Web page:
When we research our ancestors, it’s easy to focus on the vital events. When was a person born, when did they marry, when did they die? If we’re not careful, this reduces our ancestors to names and dates.
Take my ancestor Johannes Marijnissen (1806–1844), for example. That dash between his birth and death date represents a full, though short, life. A life in which he went to school long enough to be able to write, married, lost his mother, had children, lost a child, lost his wife, married again, worked, and bought a house. And, as I discovered in a newspaper, in which he witnessed the murder of his neighbor, Adriana Schoonen.1
The newspaper article tells how the the 67-year-old neighbor Alexander de Wijs killed his 72-year-old wife. When they initially started fighting, their son called in their next-door Johannes Marijnissen to mediate and help to calm things down. When the fight heated up again fifteen minutes later, the neighbor stuck his wife with a knife, and Johannes Marijnissen was again called in to help restrain the man. The wife was mortally wounded and died at the scene. The mayor was brought in and De Wijs was arrested.
Alexander de Wijs was convicted to be taken to the place of execution and have a sword held above his head, and then to fifteen years confinement. He died in the prison in Leeuwarden a year later.2
I will be following up to see if the court documents tell me more about Johannes Marijnissen, who was called as a witness. But even this newspaper article tells me several things I did not know about him:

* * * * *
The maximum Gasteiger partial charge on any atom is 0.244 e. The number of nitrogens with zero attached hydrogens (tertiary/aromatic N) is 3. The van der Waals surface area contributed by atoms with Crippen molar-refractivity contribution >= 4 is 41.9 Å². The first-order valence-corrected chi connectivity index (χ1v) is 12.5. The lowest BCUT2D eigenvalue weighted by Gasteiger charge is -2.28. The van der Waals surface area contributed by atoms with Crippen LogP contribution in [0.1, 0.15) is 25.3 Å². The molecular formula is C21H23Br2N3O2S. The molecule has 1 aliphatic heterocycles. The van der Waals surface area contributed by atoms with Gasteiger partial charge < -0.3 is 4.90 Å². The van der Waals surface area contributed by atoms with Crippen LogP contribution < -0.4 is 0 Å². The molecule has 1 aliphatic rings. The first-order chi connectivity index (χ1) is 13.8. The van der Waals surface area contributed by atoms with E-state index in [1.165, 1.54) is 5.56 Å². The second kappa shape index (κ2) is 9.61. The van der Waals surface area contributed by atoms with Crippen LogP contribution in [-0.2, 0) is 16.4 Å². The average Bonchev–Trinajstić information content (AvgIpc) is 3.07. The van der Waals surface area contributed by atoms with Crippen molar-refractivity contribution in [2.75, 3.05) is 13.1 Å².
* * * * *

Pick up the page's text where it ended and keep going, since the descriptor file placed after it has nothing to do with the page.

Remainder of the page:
- I know where he lived in 1838, in a period before population registers.
- I know he was the kind of man a neighbor would call in to help in a fight to calm things down. That tells me something about his character.
- I know he was probably in good shape, since he was called in to help restrain the killer.
I had hoped that newspapers would shed more light on why he died at the age of 38, but I found a whole other story instead that helped me understand more about his life. It’s all about the dash.
- “Moedwillige Doodslag,” Algemeen Handelsblad, 2 mei 1838, p. 4, col. 2; “Kranten,” scans, Koninklijke Bibliotheek (https://resolver.kb.nl/resolve?urn=ddd:010071164:mpeg21:a0021 : accessed 17 May 2020).
- Civil Registration (Leeuwarden), death record 1839 no. 280, Alexander de Wijs (21 June 1839); “Zoeken,” index and images, AlleFriezen (http://www.allefriezen.nl : accessed 17 May 2020).